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Bottle Conditioning Question

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EinGutesBier

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On Tuesday, I bottled my 2nd AG ale. Maybe it's because I used Irish Moss, but the yeast bed was pretty well set and I couldn't have disturbed it if I wanted to when I autosiphoned it from the carboy. As a result, my beer came out crystal clear (we're talking lager clear) with virtually no sediment, if any. Would I be right to assume that even though I can't see it, there is yeast suspended in the beer and it will still bottle condition despite the lack of sediment? Also, I'm putting my cases under a small blanket with an oil space heater to ensure they'll have the temperature necessary to bottle condition - is that a good idea?
 

david_42

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Yes, there is plenty of yeast. Clearing yeast from beer requires sub-micron filters.

Heaters are a bad idea, unless you have some form of temperature control. If you are using the heater's thermostat, watch the temperature for the first day or two. Space heaters have high BTU ratings and could easily cook your beer in a very short time period.
 

BrianP

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+1 on david_42's advice.

Congrats on a clear brew. I keep forgetting to add Irish moss to my boil, so my clearest beers are still a little hazy. I stocked up on the moss, so my next brews will hopefully be similarly clear.

Re: heaters and blankets, I'd be concerned about burning my house down.
 
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EinGutesBier

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I still have the heater near the cases, but I removed the blanket. When you say cook the beer, do you mean kill the yeast, create off-flavors or both? Hopefully it's not too late and I didn't kill the yeasties.
: /
 

BrianP

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Too high of a fermentation temperature will lead to off flavors (esters, phenolics, etc.). Each yeast has a preferred fermentation temperature. Most dry ale yeasts ferment best at room temperature or slightly below. If you get it up above room temp, that's when you start to have problems. Keep in mind the fermentation also generates its own heat (not a lot, but some).

I believe the major on-line brewing supply sites have this info on the description section of the pages selling their yeast.

You may not have made it undrinkable, and by no means should you dump it based on this. Let it go through the whole process, bottle it, let it age a little, and then be the judge. Chances are good it may be fine.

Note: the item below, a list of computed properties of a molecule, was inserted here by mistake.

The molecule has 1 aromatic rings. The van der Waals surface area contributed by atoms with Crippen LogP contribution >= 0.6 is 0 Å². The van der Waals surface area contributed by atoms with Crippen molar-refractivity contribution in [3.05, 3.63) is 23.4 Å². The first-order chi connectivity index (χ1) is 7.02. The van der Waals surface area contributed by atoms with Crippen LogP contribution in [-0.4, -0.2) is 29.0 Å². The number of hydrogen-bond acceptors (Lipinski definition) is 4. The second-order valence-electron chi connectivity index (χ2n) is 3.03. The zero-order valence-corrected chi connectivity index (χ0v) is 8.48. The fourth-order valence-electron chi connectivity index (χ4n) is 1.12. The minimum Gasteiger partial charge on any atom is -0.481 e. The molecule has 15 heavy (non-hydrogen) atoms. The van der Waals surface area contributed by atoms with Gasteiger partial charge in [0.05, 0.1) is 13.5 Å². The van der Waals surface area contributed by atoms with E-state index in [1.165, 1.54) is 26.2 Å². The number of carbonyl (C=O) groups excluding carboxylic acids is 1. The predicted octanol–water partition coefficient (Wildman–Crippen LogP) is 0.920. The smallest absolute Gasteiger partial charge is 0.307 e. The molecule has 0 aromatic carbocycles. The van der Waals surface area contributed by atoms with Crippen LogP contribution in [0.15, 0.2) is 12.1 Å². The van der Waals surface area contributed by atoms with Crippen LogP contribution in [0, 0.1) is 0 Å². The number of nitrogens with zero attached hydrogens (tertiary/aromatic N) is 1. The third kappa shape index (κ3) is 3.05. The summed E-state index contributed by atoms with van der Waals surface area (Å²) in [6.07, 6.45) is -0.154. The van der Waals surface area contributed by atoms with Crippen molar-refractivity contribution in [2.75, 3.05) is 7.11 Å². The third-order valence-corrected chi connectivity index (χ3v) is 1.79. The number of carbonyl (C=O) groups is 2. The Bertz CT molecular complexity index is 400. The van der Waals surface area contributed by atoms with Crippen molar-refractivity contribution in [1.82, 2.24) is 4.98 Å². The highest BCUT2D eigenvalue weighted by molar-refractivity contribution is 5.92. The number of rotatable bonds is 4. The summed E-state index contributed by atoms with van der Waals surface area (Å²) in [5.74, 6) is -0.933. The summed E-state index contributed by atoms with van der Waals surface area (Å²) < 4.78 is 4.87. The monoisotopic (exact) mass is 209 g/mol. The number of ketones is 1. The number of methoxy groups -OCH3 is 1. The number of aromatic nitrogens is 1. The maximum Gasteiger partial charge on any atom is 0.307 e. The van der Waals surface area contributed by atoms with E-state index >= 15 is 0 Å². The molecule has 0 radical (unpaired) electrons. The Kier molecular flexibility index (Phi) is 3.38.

(PS: It would probably have to be really warm to kill the yeast - the extra warmth above room temp makes for a wild fermentation, and it's this 'orgy' of fermentation that creates the byproducts which give the off flavors.)
 

Got Trub?

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You can use warmer then usual fermentation temperatures when bottle conditioning as very little takes place and esters etc will not be noticeable - unless you fermented too warm in the first place. I brew a bitter using W1968 which flocculates unbelievably well (as needed for cask conditioned ales) and never have a problem with bottle conditioning. I've also left bigger beers for 2-3 months conditioning and don't repitch when I bottle. Those do take longer to bottle condition then usual but since they need time to mature anyways I don't worry about it.

GT
 

zoebisch01

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You have to go pretty high to kill yeast. I have found that you can bottle carbonate over a very long time with cold temperatures, as long as you don't get your yeast into a dormant phase. In fact you can push your yeast well below their recommended temperature range, they will just go very very slowly. I had one beer that literally took about 2 months to come full carbonation sitting all the while in my basement. I had it for well over 2 months in secondary at around 52 °F before bottling, did not repitch and kept it to carbonate at that temperature. It turned out great, just took a loooong time.

The method I use now is this. If I am not going to secondary (as many of my recipes don't) I prime and bottle, then hold at the ferment temperature for a minimum of 1 week. After that it goes into the basement. Cold temperature will help drop the sediment out of a beer if it is cloudy (assuming of course, this is not a chill haze :D). Every single beer that I have produced and let sit long enough ('long enough' is a function mainly of the yeast strain flocculation properties, holding temperature and recipe) in my basement has cleared in the bottle. I have never had an exception to this yet. You can actually take a bottle, hold it up to the light briefly and see as the weeks go by the sediment drop out.
 
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